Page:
Airports, seaports nearing normalcy after Isaac

Some flight cancellations linger; seaports reopen

FLORIDA - South Florida airports and seaports are nearing normal operations after Tropical Storm Isaac pounded the tri-county area with intermittent heavy showers and strong winds this weekend.

At Fort Lauderdale-Hollywood International 12 flights were canceled and 11 delayed before noon Monday in the aftermath of Isaac, the airport's community outreach coordinator Allan Siegel said in an email.

"Weather conditions are improving as Isaac moves away from South Florida," Siegel noted.

There were also some cancellations of AirTran Airways flights to and from Palm Beach International Airport, according to flight tracking information on its website.

At Miami International Airport shortly after 9 a.m. Monday there were 148 flights cancellations, mostly by American Airlines and its regional affiliate American Eagle, airport spokesman Greg Chin said in an email.

"American is building back up to full operations by the end of day after canceling more than 500 flights yesterday and bringing back aircraft to MIA," Chin noted.

If planning to travel today or later this week are advised to check with their airline for storm-related updates and policies regarding change fee waivers and re-booking before heading out to the airport.


Port Everglades reopened to ship traffic late Monday afternoon after resuming only landside operations earlier in the day, spokeswoman Maisy Alpert said.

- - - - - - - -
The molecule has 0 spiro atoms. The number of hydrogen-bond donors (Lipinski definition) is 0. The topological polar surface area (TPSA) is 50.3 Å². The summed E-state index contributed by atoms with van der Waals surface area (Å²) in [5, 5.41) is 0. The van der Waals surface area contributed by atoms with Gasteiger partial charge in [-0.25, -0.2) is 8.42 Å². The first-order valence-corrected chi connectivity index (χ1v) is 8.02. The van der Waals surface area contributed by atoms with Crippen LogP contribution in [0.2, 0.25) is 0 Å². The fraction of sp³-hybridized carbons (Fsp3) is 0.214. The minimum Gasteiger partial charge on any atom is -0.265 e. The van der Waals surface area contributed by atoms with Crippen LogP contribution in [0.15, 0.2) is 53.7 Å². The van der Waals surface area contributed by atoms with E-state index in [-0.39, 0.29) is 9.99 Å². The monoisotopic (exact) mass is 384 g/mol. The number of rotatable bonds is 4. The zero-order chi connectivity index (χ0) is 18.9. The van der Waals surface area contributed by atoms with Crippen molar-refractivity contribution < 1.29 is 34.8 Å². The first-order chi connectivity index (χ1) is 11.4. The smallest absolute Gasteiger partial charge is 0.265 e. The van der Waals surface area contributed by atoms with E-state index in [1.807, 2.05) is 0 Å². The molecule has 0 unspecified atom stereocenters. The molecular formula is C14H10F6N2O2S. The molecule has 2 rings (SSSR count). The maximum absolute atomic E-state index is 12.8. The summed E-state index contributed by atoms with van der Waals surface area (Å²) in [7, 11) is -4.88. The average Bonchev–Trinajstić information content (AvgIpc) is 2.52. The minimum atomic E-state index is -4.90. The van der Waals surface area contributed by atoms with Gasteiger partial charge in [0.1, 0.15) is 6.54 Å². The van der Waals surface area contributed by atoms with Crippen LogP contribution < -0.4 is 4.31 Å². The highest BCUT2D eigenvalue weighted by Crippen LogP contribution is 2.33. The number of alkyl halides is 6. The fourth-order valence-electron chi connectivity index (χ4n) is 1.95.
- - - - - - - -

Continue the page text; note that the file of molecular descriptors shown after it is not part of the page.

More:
The Fort Lauderdale port resumed waterside operations after getting the nod from the U.S. Coast Guard that its channels and waterway conditions were safe.

Cruise ship passengers are advised to contact their cruise lines for the latest updates.

Shortly after 3 p.m. Monday the Port of Palm Beach re-opened to incoming vessels after it received approval from the U.S. Coast Guard, port officials said in a statement.

Only port offices had reopened earlier in the day.

The port pilots will work to bring the Celebration Cruise Line's Bahamas Celebration into port so that passengers can disembark and the vessel clear through customs, before awaiting ship guests can board.

"The safety of our passengers and staff remains our primary concern," the port's Executive Director Manuel Almira said. "We ask for everyone's patience while we best manage the delay."

The Riviera Beach port did not sustain any damage from Isaac.

PortMiami also re-opened its waterways to cruise ship and other maritime vessels Monday after 2 p.m. after receiving the clearance from the Coast Guard, a spokeswoman confirmed.

Cruise ship operations

South Florida based cruise operators are still adjusting schedules of some ships in Issac's wake.

Royal Caribbean International said Monday the next sailing for Allure of the Seas from Port Everglades will be Tuesday and are asking passengers booked on the ship for Sunday not to arrive at the port until 11:30 a.m. Aug. 28.

Some changes have been made to Allure's schedule due to its delayed departure and itineraries for Majesty of the Seas and Monarch of the Seas have also been affected.

Carnival Cruise Lines has also revised schedules for Carnival Destiny, which departed PortMiami Saturday, and amended itineraries for Carnival Dream, Carnival Legend, Carnival Sensation, which all sailed from Port Canaveral over the weekend. The schedule for Carnival Paradise that departed Tampa Sunday has also been revised.

Norwegian Cruise Line on Monday said Norwegian Sky will delay its return to Miami today and is expected to arrive between noon and 4 p.m. depending on when the port reopens.

The ship is now expected to departure Miami at 10 p.m. on its next four-day Bahamas cruise and should follow normal itinerary.